Culture / Art Republik

London Somerset House Art installation: Michael Pinsky’s Pollution Pods

Artist Michael Pinsky made up of five geodesic domes or “Pollution Pods”, emulates polluted environments in cities globally.

Apr 25, 2018 | By LUXUO

A London Somerset House Art installation by artist Michael Pinsky made up of five geodesic domes or “Pollution Pods”, emulates polluted environments in cities globally. Pinsky’s five Pollution Pods each contain carefully created environments, simulating different atmospheric conditions globally. Michael Pinsky’s Pollution Pods is currently on display, available to all at London’s Somerset House,

Pinsky, a British artist, takes the combined roles of artist, urban planner, activist, researcher, and citizen he often starts residencies and commissions without a specified agenda, working with local people and resources, allowing the physical, social and political environment to define his working methodology. Thus his Pollution Pods are emblematic of his work.

London Somerset House Art installation: Michael Pinsky’s Pollution Pods

Visitors begin in Tautra in Norway, breathing in clean smelling air and then continuing through to the cities of London, New Delhi, Beijing and São Paulo which between them suffer from some of the lowest air quality in the world.

Each of Michael Pinsky’s Pollution Pods replicates nuanced polluted environments which contain varying levels of ozone, particulate matter, nitrogen dioxide, sulphur dioxide and carbon monoxide. London’s invisible, but deadly, output nitrogen is followed by New Delhi where the air is filled with a haze of airborne particles. It is estimated that the average Londoner, exposed to the current levels of pollution loses up to 16 months of their life, while for a resident of New Delhi, pollution could cut short the life of a resident by around 4 years.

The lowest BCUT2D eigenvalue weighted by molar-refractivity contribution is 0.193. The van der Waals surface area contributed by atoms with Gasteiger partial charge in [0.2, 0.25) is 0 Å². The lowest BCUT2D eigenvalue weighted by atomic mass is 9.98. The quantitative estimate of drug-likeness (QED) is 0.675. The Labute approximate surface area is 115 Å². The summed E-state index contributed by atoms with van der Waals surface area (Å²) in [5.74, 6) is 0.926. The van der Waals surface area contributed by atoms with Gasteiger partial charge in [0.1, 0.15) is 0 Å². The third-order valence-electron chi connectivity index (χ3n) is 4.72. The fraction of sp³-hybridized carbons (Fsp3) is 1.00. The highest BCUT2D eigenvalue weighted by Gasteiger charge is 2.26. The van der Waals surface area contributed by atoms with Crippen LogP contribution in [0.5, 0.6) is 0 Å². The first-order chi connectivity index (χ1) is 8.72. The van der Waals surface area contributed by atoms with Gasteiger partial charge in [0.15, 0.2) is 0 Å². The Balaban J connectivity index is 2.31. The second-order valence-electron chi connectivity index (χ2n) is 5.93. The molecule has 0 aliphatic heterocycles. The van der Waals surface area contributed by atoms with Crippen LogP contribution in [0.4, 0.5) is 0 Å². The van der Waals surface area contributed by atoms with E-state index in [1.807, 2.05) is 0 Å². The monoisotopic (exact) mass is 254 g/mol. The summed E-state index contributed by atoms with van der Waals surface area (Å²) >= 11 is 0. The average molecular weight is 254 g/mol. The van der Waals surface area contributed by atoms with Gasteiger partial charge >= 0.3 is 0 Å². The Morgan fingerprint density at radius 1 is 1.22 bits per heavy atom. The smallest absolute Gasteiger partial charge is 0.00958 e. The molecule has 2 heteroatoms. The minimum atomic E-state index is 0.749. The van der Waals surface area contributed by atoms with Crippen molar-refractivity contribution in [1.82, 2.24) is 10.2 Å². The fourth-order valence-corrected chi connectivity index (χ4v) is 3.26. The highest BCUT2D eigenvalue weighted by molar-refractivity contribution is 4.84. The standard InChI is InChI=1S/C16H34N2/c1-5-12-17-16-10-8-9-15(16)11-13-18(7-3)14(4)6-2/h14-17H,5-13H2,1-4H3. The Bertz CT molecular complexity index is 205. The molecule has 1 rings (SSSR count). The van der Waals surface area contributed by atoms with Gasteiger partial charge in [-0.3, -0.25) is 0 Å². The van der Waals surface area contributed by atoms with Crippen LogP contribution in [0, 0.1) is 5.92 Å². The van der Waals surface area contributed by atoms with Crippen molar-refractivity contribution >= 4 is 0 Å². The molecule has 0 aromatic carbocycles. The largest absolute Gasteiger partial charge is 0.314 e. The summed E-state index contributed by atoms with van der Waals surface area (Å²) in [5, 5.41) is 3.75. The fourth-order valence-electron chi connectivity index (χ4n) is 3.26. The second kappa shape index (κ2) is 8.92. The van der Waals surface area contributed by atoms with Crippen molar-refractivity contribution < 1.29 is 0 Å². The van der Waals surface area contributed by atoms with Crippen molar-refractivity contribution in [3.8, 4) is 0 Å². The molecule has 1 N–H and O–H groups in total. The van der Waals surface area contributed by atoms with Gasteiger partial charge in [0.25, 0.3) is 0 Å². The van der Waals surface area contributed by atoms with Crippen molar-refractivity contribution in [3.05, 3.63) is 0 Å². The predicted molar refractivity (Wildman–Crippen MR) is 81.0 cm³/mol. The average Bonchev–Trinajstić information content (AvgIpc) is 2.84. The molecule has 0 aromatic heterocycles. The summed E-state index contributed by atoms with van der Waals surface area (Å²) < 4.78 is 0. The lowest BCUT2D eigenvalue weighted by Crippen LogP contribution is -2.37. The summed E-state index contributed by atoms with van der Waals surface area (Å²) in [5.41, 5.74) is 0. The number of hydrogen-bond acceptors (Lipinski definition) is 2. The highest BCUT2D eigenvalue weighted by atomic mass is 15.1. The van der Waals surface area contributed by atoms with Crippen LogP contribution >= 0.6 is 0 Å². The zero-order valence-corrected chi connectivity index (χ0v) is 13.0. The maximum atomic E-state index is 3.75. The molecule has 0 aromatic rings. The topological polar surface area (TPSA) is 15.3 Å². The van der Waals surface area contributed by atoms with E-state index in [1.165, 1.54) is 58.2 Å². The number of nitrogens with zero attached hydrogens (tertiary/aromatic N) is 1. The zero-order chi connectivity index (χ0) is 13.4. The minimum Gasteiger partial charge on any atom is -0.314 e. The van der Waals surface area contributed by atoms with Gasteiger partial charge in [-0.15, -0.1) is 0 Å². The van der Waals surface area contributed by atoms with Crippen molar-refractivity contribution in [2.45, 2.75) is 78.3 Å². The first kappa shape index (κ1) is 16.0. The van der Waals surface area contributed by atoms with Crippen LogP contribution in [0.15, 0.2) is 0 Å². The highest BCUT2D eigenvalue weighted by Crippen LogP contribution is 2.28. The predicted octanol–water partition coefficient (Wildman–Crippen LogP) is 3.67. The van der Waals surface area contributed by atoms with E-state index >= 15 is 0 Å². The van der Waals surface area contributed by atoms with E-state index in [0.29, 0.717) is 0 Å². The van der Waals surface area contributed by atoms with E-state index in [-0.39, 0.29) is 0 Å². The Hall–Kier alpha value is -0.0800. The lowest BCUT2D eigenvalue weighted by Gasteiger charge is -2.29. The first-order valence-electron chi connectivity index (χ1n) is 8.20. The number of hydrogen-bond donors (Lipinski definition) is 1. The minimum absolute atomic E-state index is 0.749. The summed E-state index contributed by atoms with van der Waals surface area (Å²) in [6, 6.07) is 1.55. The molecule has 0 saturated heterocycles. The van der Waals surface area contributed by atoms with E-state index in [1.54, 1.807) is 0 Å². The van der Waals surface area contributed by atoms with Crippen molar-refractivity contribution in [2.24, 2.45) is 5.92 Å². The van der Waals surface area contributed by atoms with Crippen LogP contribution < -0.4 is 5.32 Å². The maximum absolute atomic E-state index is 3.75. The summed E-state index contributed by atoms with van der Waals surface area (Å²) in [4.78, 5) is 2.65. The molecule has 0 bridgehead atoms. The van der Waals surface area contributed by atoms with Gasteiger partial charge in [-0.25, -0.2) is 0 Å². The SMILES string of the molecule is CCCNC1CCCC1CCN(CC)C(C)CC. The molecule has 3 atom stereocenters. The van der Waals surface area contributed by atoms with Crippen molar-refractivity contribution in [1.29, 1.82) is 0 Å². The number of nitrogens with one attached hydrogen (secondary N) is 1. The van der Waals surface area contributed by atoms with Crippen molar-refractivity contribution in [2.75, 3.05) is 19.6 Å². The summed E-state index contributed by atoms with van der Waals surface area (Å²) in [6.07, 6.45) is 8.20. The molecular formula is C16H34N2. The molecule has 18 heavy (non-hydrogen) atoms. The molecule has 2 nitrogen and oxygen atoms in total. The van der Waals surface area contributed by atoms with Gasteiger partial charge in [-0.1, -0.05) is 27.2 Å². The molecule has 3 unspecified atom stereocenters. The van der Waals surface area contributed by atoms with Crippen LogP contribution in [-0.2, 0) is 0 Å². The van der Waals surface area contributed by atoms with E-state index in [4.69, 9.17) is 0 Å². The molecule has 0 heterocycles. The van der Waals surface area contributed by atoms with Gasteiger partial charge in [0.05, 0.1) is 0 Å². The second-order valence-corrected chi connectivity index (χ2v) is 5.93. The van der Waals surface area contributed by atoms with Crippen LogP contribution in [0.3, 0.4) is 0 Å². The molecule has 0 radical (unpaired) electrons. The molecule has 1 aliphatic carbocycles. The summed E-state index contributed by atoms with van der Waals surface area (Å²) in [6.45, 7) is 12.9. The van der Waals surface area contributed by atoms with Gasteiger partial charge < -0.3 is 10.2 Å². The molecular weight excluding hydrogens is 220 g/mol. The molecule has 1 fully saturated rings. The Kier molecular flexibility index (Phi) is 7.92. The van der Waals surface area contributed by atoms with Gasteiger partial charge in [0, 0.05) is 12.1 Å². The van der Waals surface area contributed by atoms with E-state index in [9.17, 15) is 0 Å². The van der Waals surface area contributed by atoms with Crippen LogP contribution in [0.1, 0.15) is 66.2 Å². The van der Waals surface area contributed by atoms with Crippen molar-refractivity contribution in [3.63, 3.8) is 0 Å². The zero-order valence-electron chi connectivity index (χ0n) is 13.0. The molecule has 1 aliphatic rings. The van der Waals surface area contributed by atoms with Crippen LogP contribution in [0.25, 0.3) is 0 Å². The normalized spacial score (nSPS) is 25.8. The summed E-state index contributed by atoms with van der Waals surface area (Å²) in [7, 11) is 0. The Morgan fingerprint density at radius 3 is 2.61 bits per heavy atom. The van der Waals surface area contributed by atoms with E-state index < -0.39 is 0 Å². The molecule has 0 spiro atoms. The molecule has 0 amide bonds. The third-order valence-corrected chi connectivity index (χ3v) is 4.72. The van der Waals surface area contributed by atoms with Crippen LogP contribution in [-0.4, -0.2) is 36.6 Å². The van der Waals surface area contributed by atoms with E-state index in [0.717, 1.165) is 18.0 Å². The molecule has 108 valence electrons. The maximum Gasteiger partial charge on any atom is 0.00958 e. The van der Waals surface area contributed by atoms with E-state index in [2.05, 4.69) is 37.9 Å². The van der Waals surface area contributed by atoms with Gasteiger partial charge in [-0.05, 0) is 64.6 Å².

Taking inspiration from Buckminster Fullers’ geodesic domes, originally designed in the early 20th century to provide sustainable disaster-resistant global shelter using forms drawn from nature, the sculptural exterior of Michael Pinsky’s Pollution Pods starkly contrasts with the interpretation of toxic everyday realities within. First commissioned for and shown in the middle of nature in Norway, this iteration at Somerset House is sat within one of the most polluted areas of London. Somerset House was built and completed around the start of the industrial revolution, a time historically the beginning of mass overuse of the planet’s resources.  Caused by a whole array of domestic and industrial products and process, this work explores air pollution as one of the many the environmental and human impacts of contemporary consumerism. Pinsky’s work invites visitors to consider the complex and interconnected nature of our world, and aims to challenge perceptions of, and action around, climate change.

Pinsky’s Pollution Pods were originally commissioned by the Norwegian University of Science and Technology (NTNU) in Trondheim for Climart and it was the first time that the Pollution Pods were presented in the UK.

Pinsky’s work has been shown at TATE Britain; Museum of Contemporary Art, Chengdu; Saatchi Gallery; Victoria and Albert Museum; Institute for Contemporary Art, London; La Villette, Paris; BALTIC, Gateshead; Centre for Contemporary Art, Glasgow and more.

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